10 Facts About Rosacea

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Rosacea, a skin condition characterized by redness and swelling, is incredibly common: A recent study found that an estimated 300 million people worldwide suffer from it. Here’s what you need to know about the condition.

1. IT HAS A LONG HISTORY.

According to the National Rosacea Society (NRS), rosacea was first described in the 14th century by a French surgeon named Dr. Guy de Chauliac; he called it goutterose (“pink drop” in French) or couperose and noted that it was characterized by “red lesions in the face, particularly on the nose and cheeks.”

2. SCIENTISTS AREN’T SURE WHAT CAUSES IT ...

But they have some theories. According to the NRS, “most experts believe it is a vascular disorder that seems to be related to flushing.” Scientists also think that because rosacea seems to run in families, it might be genetic. Other things—like mites that live on the skin, an intestinal bug called H pylori (common in those who have rosacea), and a reaction to a bacterium called bacillus oleronius—could also play a role in causing the condition. One 2015 study suggested an increased risk among smokers.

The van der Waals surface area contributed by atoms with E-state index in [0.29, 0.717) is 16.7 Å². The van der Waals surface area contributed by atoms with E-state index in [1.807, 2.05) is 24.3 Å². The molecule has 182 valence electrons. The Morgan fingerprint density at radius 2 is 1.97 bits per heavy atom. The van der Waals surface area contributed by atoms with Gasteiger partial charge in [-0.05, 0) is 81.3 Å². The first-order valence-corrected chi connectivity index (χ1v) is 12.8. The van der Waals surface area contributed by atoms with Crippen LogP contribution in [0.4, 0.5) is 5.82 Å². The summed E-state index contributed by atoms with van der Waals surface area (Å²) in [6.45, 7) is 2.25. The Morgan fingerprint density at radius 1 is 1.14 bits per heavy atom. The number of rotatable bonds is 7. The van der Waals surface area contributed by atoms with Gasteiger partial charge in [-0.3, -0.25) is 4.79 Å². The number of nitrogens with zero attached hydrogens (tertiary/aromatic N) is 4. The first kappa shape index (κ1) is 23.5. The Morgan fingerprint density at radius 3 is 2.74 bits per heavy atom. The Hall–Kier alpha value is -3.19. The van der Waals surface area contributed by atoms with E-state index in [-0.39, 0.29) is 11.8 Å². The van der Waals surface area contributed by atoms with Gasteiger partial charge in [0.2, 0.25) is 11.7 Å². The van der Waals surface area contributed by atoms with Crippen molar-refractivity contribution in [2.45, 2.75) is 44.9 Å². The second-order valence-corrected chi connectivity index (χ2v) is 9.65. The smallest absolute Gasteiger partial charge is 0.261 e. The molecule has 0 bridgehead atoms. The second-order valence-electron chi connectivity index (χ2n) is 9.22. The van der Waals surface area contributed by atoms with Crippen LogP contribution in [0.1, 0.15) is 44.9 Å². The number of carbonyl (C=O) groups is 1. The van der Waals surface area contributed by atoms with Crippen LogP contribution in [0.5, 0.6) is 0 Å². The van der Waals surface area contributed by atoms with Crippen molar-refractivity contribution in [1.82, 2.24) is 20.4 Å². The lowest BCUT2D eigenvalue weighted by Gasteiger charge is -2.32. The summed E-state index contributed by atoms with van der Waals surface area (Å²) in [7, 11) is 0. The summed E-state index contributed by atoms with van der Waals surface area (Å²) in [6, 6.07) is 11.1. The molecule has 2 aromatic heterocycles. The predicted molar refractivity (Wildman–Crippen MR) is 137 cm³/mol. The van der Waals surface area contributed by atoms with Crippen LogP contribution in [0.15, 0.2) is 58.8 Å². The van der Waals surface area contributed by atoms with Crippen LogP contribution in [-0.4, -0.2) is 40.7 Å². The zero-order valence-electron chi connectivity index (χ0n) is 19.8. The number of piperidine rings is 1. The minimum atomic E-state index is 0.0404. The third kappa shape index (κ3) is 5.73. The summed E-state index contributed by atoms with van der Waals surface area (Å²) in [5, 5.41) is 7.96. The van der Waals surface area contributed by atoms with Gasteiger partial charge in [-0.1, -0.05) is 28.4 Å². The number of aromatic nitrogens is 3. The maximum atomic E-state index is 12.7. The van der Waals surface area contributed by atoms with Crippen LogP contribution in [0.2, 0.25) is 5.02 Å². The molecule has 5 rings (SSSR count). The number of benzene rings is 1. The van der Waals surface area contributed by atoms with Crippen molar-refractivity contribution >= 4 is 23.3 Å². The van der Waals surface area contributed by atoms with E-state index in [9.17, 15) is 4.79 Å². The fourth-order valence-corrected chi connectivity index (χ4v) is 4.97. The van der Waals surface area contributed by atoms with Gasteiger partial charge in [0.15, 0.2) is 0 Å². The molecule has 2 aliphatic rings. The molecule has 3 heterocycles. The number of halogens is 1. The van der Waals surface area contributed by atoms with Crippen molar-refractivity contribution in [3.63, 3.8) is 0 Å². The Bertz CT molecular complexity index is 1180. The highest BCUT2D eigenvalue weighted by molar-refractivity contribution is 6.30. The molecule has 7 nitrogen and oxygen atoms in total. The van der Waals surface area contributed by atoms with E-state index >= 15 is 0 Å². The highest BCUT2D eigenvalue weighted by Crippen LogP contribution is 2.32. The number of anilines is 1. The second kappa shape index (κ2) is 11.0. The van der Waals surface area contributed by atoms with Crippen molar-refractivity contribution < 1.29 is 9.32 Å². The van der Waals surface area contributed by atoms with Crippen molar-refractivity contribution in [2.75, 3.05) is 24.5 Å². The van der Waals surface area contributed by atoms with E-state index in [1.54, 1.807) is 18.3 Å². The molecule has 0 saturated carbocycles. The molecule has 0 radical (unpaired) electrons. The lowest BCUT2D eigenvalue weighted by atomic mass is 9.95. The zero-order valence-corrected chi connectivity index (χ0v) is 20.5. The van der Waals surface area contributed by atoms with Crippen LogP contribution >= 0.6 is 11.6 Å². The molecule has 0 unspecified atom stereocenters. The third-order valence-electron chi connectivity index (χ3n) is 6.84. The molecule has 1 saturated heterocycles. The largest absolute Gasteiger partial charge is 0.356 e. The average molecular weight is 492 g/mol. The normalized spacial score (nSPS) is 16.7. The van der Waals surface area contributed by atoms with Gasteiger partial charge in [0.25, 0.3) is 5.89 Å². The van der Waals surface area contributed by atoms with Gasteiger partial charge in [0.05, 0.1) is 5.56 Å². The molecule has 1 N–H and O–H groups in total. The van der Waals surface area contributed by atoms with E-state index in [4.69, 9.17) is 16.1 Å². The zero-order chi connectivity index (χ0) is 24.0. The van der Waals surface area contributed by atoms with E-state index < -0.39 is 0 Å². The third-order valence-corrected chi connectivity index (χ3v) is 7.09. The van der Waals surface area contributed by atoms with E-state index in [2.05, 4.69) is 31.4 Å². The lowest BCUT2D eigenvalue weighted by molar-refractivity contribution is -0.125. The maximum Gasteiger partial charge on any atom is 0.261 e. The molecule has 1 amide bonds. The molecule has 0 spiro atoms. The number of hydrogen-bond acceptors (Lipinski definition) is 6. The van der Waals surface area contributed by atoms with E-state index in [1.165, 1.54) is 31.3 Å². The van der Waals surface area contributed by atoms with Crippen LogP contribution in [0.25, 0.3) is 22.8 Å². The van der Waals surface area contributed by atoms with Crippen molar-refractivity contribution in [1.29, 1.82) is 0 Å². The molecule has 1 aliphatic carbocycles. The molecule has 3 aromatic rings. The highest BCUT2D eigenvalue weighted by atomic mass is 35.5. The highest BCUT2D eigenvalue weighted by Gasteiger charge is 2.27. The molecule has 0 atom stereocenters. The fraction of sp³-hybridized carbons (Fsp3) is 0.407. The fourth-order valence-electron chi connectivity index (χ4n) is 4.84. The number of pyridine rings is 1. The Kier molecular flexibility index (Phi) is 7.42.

3. … BUT SOME PEOPLE ARE MORE LIKELY TO HAVE IT THAN OTHERS.

Though people of all ages and skin tones can get rosacea, fair skinned people between the ages of 30 and 50 with Celtic and Scandinavian ancestry and a family history of rosacea are more likely to develop the condition. Women are more likely to have rosacea than men, though their symptoms tend to be less severe than men’s. But men are more likely to suffer from a rare rosacea side effect known as rhinophyma, which causes the skin of the nose to thicken and become bulbous. It’s commonly—and mistakenly—associated with heavy drinking, but what exactly causes rhinophyma is unclear. According to the NRS, “The swelling that often follows a flushing reaction may, over time, lead to the growth of excess tissue (fibroplasia) around the nose as plasma proteins accumulate when the damaged lymphatic system fails to clear them. Leakage of a substance called blood coagulation factor XIII is also believed to be a potential cause of excess tissue.” Thankfully, those who have rhinophyma have options available for treatment, including surgery and laser therapy.